Tuesday, November 30, 2010

McBone Mini-Reviews; The McBone Week in Movies

Harry Potter and the Deathly Hallows, Part 1 - After Chris Columbus manufactured a pair of total duds in debuting the first two Harry Potter adventures to the big screen, Alfonso Cuaron gave the third effort an artist's touch, a welcome breath of sexiness and a sorely needed sense of humor.  HP 3 remains my favorite adaptation in the series, and is the chapter that all subsequent films have had to live up to.  Most have done so.  Happily, the first half of the finale does not disappoint.  I'm not sure there was any good cinematic reason that JK Rowling's lousy final installment of her septilogy should have been split in two, but Potter diehards can rejoice over studio greed since the material has found its way into the competent hands of director David Yates and writer Steve Kloves. The book, which features a gaping 300 page dead zone sandwiched between a fine beginning and end, could have easily been sliced and diced into a single feature film.  That said, 7.1 is a supreme upgrade over the book, in spite of the paucity of the best stuff, namely: Alan Rickman, Ralph Fiennes, Michael Gambon and Maggie Smith.

So, here we are in year seven and the bad guys are winning. HP and friends are on the run and trying to piece together the puzzle that will destroy You Know Who once and for all.  Director David Yates gets my applause for making something suspenseful out of Rowling's mess.  The kids (never better as actors, by the way) are dodging Death Eaters and trying to keep out of sight in a world where Harry has been labeled 'Undesirable no. 1'.  Stripping away dialogue and musical scores gives the film an unsettling kind of quiet as the three amigos tiptoe across Great Britain in search of Horcruxes.  Sound boring?  Well, what some might find slow, I found spooky, and there's just enough action to keep things moving along.  Another deft touch is a breathtaking animated sequence that explains the book's rather ponderous plot line about the Deathly Hallows. If Horcruxes and Hallows sound like too much mumbo jumbo, just know that it's really seeing the kids grow up together (and seeing Helena Bonham Carter wreak havoc as a classic villain) that strikes a nerve. This is the third Potter project undertaken by the Yates/Kloves team, and it marks their third success.  Thus I look forward to their next/last effort.  3.5 McBones (my outraged sometimes popular wife disagrees with my rating so much that she wants you to know that she gives it 5.0 McBones)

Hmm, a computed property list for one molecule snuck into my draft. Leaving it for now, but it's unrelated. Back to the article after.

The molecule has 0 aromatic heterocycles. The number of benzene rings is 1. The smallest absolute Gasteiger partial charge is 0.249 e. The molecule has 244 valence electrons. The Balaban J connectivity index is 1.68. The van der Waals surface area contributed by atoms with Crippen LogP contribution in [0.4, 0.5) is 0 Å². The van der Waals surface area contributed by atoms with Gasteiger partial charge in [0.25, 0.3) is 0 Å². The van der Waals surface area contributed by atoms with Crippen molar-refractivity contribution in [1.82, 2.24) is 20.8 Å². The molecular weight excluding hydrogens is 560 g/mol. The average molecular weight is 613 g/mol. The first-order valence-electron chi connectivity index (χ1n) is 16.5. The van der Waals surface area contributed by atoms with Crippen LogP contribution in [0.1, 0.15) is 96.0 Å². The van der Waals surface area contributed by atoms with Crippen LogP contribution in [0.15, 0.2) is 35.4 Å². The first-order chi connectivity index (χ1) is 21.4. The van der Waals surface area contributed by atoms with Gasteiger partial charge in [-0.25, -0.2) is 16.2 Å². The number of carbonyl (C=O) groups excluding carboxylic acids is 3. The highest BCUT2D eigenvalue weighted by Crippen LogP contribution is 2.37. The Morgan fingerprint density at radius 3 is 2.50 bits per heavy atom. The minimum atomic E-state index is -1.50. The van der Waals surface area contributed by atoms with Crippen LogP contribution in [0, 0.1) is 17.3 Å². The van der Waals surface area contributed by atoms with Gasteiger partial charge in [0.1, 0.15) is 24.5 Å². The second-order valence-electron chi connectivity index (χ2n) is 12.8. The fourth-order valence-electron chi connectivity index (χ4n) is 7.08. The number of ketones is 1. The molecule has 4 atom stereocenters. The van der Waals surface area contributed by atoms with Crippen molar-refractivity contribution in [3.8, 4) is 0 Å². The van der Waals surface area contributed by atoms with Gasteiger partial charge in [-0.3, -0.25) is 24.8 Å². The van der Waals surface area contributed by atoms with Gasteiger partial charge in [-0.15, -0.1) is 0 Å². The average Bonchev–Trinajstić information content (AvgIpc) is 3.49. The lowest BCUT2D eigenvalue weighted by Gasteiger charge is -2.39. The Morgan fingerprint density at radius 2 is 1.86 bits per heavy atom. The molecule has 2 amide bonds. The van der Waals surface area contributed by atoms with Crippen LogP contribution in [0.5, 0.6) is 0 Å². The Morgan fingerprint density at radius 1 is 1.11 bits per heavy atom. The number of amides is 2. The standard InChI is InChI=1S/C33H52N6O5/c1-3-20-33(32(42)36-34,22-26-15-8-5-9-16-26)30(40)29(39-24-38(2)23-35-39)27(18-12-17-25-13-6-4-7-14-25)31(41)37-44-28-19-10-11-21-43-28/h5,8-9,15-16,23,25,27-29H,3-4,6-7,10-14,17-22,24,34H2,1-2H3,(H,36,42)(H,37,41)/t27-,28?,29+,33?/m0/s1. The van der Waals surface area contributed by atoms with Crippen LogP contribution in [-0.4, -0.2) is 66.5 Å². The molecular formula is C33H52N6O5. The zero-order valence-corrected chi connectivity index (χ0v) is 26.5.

Elephant - A strange application of Gus van Sant's admittedly formidable artistic talents to a subject of the utmost sensitivity: school shootings. This to me felt nothing like the high school experience and nothing like tragedy, but rather a stringing together of strong visuals and Hitchcockian long takes.  Van Sant builds up to the event in the way Titanic builds up to the sinking.  I don't get it and I didn't like it.  1.0 McBones


Friday, November 26, 2010

On This Thanksgiving

I'm thankful for you, gentle McBoners, for continuing to read. Mayonnaise abuse remains a scourge, so we'll keeping fighting the good fight.

And I'm thankful for the fact that this never, ever gets old:

Thank you, moustachioed turkey slaughterer, for making the most of your fifteen minutes.

And thank you, Sarah Palin, for being risible, mockable you.


Monday, November 22, 2010